The problem with ethics: Their place in public education
by The Anniston Star Editorial Board
Aug 17, 2009 | 1695 views |  20 comments | 13 13 recommendations | email to a friend | print
The Alabama Board of Education drew up an ethics code for teachers in 2005 and made it a board regulation. It required that teachers obey all laws, maintain professional relations with students, be honest and responsible in handling public money and using public property, not use tobacco and alcohol while in a professional capacity and stay away from illegal drugs altogether.

The code made perfect sense. No one seemed to object.

Then the Board of Education asked that the ethics code be put into the Alabama Administrative Code, which would give it the force and authority of law.

At that point Paul Hubbert, executive secretary of the Alabama Education Association, objected. According to Hubbert, the code, when first adopted as a regulation, "was designed to inspire and to describe aspirational and/or inspirational goals for educators," he wrote in the latest issue of the Alabama School Journal, an AEA publication. However, Hubbert said, if put into administrative law, "it can be used in a punitive manner to suspend or revoke one's certificate as an educator."

The problem, it seems, was that the code was poorly worded, and as law it could be used in retaliation by school administrators.

State legislators apparently agreed. When the matter came before the Legislative Council, a 31-member joint committee selected to review such things, it voted it down.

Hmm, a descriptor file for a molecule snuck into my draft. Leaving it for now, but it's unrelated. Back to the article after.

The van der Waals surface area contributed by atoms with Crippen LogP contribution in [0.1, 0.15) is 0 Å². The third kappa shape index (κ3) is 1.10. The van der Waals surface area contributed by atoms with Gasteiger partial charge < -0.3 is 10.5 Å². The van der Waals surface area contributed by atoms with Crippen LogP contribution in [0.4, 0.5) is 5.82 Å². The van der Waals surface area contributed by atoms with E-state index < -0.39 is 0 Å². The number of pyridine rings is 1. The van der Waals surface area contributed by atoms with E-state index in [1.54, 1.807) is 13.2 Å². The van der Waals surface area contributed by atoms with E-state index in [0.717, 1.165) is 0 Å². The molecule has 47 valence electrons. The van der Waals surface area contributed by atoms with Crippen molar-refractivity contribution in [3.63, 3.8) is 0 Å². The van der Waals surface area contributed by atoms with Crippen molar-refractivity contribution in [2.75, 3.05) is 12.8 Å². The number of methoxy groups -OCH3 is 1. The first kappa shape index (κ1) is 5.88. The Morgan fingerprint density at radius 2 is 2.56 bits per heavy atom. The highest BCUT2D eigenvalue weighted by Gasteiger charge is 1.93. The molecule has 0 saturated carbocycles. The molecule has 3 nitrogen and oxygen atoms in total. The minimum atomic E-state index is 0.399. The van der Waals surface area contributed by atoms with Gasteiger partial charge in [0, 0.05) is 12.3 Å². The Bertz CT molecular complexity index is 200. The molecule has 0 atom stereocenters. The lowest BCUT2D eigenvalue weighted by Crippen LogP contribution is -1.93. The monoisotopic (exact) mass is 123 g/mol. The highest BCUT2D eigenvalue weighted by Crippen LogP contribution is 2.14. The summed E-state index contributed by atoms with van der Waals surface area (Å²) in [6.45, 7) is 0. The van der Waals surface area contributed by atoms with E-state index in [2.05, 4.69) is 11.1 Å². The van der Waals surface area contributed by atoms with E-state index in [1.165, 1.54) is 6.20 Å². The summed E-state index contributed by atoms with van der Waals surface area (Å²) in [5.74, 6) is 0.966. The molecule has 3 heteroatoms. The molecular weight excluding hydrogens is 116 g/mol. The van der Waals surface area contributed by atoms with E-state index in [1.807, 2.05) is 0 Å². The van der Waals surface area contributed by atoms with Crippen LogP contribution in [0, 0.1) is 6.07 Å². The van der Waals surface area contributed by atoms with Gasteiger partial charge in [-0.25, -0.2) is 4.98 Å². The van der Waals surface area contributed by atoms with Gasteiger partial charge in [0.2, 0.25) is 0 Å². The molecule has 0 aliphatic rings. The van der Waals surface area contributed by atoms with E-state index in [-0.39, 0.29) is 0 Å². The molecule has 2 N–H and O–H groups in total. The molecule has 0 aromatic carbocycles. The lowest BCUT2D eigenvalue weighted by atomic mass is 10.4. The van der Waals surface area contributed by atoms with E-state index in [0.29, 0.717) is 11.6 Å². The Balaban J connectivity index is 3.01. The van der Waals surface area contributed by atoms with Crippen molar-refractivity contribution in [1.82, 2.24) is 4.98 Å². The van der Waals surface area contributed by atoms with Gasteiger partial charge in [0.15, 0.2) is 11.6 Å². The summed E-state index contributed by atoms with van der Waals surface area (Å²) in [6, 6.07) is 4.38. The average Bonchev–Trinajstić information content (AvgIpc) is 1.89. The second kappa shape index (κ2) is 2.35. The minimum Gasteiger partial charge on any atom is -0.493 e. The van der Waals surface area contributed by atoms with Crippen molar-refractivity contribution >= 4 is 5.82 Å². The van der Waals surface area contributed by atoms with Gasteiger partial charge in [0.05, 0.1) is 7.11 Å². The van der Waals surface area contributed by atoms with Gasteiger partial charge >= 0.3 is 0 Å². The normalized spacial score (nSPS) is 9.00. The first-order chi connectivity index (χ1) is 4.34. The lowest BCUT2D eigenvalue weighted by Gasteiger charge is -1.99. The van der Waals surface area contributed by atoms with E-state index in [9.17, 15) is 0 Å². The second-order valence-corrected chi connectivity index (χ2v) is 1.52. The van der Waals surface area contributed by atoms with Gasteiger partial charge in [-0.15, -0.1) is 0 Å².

In the purest sense, it is difficult to argue the logic of Hubbert's objections. Still, it is appropriate to question why it came to a showdown between the AEA and the state Board of Education.

The code has been part of board regulations for four years; that's plenty of time for interested parties to determine how well it has worked and what needs to be done to make it work better. During that time, if adding the ethics code to the Alabama Administrative Code was determined to be a good idea, then interested parties should have met, gone over the places deemed vague and potentially punitive and worked out the problems before it went before the Legislative Council.

When the proposal was voted down, the state Department of Education was given a list of amendments that would have improved the situation. Why weren't those amendments presented earlier?

Everyone says they want a code of ethics. If that is the case, then why handle it this way?

Paul Hubbert, state school Superintendent Joe Morton or their representatives should find the time to sit down and work this out. That would be the right thing to do.
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The problem with ethics: Their place in public education by The Anniston Star Editorial Board

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